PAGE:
Reply
  • kimberly

    I have a peanut butter dip that i make into a peanut butter cream pie. I bet it would be delish in whoopie pies!! Its just cool whip mixed with peanut butter, a little cinnamon and if youre sticking it in a whoopie pie i would add some fluff!

    Reply
  • Hi Penny. We currently do not have a peanut butter filling recipe for whoopie pies. Maybe a fellow reader will share one!

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  • Daniele

    I can’t wait to make this recipie! I am doing 150 of them for a wedding plus a cake! What are your tips for making a larger size cake? I am stumped!

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  • Hi Cat – these are good tips, but I am still stumped as to why some of the cakes spread and some did not on the same baking sheet, since they were presumably all made with the same fat (butter or shortening), but you’re right that shortening has a higher melting point, making it more stable.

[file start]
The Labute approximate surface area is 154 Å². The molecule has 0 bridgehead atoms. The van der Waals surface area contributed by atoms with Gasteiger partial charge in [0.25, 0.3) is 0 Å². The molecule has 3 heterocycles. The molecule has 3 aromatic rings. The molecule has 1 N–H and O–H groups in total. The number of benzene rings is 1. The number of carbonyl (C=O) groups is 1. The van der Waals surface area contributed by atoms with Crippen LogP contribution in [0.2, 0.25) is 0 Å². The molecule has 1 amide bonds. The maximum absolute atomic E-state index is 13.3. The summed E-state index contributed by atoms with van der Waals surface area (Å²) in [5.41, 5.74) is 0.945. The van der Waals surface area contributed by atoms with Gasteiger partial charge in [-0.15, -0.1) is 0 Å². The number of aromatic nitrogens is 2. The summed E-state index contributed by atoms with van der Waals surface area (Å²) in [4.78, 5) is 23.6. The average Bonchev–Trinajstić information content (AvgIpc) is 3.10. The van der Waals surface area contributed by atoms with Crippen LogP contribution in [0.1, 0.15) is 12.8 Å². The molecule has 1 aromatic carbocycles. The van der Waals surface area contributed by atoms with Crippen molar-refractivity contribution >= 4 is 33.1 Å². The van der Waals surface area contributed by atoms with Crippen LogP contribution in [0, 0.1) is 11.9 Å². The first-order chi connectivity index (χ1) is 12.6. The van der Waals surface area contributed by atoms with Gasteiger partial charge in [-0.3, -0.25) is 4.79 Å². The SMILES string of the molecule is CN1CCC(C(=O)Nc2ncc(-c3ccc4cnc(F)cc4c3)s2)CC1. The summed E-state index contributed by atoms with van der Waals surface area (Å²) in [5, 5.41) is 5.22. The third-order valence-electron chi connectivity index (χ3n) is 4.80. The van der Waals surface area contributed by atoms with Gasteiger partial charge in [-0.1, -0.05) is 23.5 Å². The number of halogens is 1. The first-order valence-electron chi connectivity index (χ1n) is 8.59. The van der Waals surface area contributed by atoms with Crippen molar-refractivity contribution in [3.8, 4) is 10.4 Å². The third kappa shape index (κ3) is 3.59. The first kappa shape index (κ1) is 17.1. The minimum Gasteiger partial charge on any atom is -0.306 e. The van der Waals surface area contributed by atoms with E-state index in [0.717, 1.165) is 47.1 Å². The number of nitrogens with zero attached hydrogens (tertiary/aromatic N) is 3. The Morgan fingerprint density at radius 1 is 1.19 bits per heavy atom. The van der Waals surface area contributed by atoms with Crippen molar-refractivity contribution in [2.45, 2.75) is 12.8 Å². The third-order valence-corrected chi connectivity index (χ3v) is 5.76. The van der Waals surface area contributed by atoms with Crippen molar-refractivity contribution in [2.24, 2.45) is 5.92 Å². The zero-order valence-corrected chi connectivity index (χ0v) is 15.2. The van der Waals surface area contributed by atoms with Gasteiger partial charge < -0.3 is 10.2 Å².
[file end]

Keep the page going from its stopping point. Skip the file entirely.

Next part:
Reply
  • Perhaps, if you used butter, it could be the butter melting more and more as the dough sits out in the warm kitchen. Butter that is too softened in a cookie or whoopie pie recipe causes the product to spread and fail to maintain shape, becoming thinner and crunchier. I would recommend using shortening or chilling the dough in between scooping and baking.